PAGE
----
Duathlon to raise money for trails

Seymour Parks and Recreation Department is getting back on track with fundraising efforts for the development of trails in and around the city.

After a failed attempt to raise money through a weight-loss competition earlier this year, the city is now planning a duathlon in the fall.

That event, which includes running and biking, is scheduled to begin at 9 a.m. Sept. 13 at Freeman Field Sports Complex.

Further details about the duathlon, including cost and how to sign up, will be made available at a later date.

“We are in the very early stages of planning,” said Brent Jameson, parks and recreation director. “We still have a lot of details to work out.”

Seymour Board of Public Works and Safety approved a request for the event Thursday from Jameson.

The board also gave its approval for Jameson to apply for a grant from the Community Foundation of Jackson County. That money also would be used to help create an interconnected system of trails for walking, jogging and biking throughout the city.

The deadline to submit the grant application is July 31, Jameson said.

Plans for the city’s trails system are to develop a network of nearly 75 miles of on-street bike lanes, sidewalks and off-street multiuse trails.

The total cost for the project, including engineering, design and construction expenses, is estimated at $3.4 million. The bulk of the cost is expected to be paid for through grants and fundraising.

The planned network primarily follows the city’s existing street system. Wide streets with low traffic counts and low posted speed limits were chosen for nearly all routes to connect key destinations for commuters and to create loops for recreational users.

It’s an ambitious but long-term blueprint for a project that will provide better connectivity between popular locations in the city, increase opportunities for exercise and recreation and give people another option for transportation, officials said.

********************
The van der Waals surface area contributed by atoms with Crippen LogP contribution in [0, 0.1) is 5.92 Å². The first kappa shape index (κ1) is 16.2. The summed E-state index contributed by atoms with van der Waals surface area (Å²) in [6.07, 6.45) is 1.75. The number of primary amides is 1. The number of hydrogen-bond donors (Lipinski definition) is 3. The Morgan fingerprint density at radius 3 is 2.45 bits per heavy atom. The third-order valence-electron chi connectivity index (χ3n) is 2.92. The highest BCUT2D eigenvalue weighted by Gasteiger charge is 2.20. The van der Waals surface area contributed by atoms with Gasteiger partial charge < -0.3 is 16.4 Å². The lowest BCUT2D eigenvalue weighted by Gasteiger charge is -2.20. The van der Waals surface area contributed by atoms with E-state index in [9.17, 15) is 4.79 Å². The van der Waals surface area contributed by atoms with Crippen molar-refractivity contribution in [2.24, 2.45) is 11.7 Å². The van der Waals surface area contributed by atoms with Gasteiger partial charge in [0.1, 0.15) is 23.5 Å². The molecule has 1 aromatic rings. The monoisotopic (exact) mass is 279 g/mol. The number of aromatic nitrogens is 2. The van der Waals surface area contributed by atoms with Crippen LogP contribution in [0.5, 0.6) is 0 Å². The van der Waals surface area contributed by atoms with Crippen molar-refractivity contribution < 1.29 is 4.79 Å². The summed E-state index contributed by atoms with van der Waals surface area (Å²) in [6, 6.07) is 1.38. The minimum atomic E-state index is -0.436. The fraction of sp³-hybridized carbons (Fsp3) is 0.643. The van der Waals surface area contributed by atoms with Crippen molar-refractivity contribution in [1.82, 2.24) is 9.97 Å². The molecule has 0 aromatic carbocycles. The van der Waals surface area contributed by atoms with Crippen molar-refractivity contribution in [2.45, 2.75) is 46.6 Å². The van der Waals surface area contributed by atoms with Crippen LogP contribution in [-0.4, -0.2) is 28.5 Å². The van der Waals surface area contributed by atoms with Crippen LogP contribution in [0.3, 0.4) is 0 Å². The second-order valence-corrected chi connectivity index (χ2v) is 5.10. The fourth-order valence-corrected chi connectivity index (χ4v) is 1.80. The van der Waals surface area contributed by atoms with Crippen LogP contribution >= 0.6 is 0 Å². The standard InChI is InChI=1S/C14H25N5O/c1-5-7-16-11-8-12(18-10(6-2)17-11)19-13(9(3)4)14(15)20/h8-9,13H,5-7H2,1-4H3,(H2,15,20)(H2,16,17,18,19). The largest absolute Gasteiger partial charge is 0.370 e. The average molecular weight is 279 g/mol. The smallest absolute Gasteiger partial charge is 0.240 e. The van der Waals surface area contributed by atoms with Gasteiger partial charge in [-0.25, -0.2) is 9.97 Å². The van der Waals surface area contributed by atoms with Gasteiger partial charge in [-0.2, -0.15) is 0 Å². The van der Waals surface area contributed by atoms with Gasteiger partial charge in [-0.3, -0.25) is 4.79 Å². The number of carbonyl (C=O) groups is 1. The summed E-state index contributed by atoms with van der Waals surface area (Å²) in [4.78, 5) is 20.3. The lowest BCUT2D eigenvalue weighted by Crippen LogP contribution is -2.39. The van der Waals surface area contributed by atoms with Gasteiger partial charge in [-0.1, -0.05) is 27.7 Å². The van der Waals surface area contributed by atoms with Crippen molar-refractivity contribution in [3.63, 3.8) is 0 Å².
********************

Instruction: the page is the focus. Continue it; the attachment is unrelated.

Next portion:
The city adopted an official bicycle and pedestrian plan in May that outlines where the facilities will be.

One of the biggest hurdles now is raising the funds needed to begin construction of the first phase of priority routes.

The first priority route is 7.6 miles on the city’s north side and includes a combination cycle track on Stadium Drive and multiuse trail on Community Drive, new sidewalks along Stadium and Lasher drives, a connector bike lane along Second Street to O’Brien Street, a looped combination cycle track along Fourth Street to Burkart Boulevard and more sidewalks on Fourth Street.

A cycle track is similar to a bike lane but provides an actual physical buffer, such as a median or other barrier, between cyclists and motor traffic.

A southwest route would provide 10.8 miles of bike lanes and multiuse trails along Chestnut Street through Gaiser Park to Gaiser Drive, Glenbrook Drive and Walnut Street and connect to trails in Freeman Field Industrial Park. Bike lanes then would follow a path from Airport Road to McDonald Street, Kasting Road, Laurel Street and back to Chestnut. The route also would include a multiuse trail along G Avenue East.

Although Jameson believes the plan can be implemented, he said it won’t happen overnight.

“This is more of a marathon than a sprint,” he said of the time it will take to complete the trails.

At a glance

Donations to the Seymour Parks and Recreation pedestrian trails program may be sent to City Hall.

Checks and money may mailed to or dropped off at City Hall, 309 N. Chestnut St., Seymour, IN 47274.

Checks should be made out to Seymour Parks and Recreation Department.

All donations are tax-deductible.

Donations should indicate the money is for trails development.

Author photo
January Rutherford is a reporter for The (Seymour) Tribune. She can be reached at jrutherford@tribtown.com or 812-523-7069.